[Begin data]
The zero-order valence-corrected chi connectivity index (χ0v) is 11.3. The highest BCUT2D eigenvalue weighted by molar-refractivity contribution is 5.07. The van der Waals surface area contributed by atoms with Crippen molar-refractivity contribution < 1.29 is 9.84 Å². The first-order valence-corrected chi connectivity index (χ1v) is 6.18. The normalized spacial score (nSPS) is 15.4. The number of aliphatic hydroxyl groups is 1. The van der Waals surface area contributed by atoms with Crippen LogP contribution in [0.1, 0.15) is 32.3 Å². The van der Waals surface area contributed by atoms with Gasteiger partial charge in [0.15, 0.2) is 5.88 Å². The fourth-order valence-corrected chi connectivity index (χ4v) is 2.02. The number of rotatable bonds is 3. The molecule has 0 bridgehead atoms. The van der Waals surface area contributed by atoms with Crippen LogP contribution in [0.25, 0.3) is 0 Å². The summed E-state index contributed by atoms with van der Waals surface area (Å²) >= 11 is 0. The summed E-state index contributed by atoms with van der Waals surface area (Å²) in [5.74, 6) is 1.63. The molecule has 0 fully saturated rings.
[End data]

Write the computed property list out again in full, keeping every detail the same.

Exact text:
The zero-order valence-corrected chi connectivity index (χ0v) is 11.3. The highest BCUT2D eigenvalue weighted by molar-refractivity contribution is 5.07. The van der Waals surface area contributed by atoms with Crippen molar-refractivity contribution < 1.29 is 9.84 Å². The first-order valence-corrected chi connectivity index (χ1v) is 6.18. The normalized spacial score (nSPS) is 15.4. The number of aliphatic hydroxyl groups is 1. The van der Waals surface area contributed by atoms with Crippen LogP contribution in [0.1, 0.15) is 32.3 Å². The van der Waals surface area contributed by atoms with Gasteiger partial charge in [0.15, 0.2) is 5.88 Å². The fourth-order valence-corrected chi connectivity index (χ4v) is 2.02. The number of rotatable bonds is 3. The molecule has 0 bridgehead atoms. The van der Waals surface area contributed by atoms with Crippen LogP contribution in [0.25, 0.3) is 0 Å². The summed E-state index contributed by atoms with van der Waals surface area (Å²) >= 11 is 0. The summed E-state index contributed by atoms with van der Waals surface area (Å²) in [5.74, 6) is 1.63. The molecule has 0 fully saturated rings.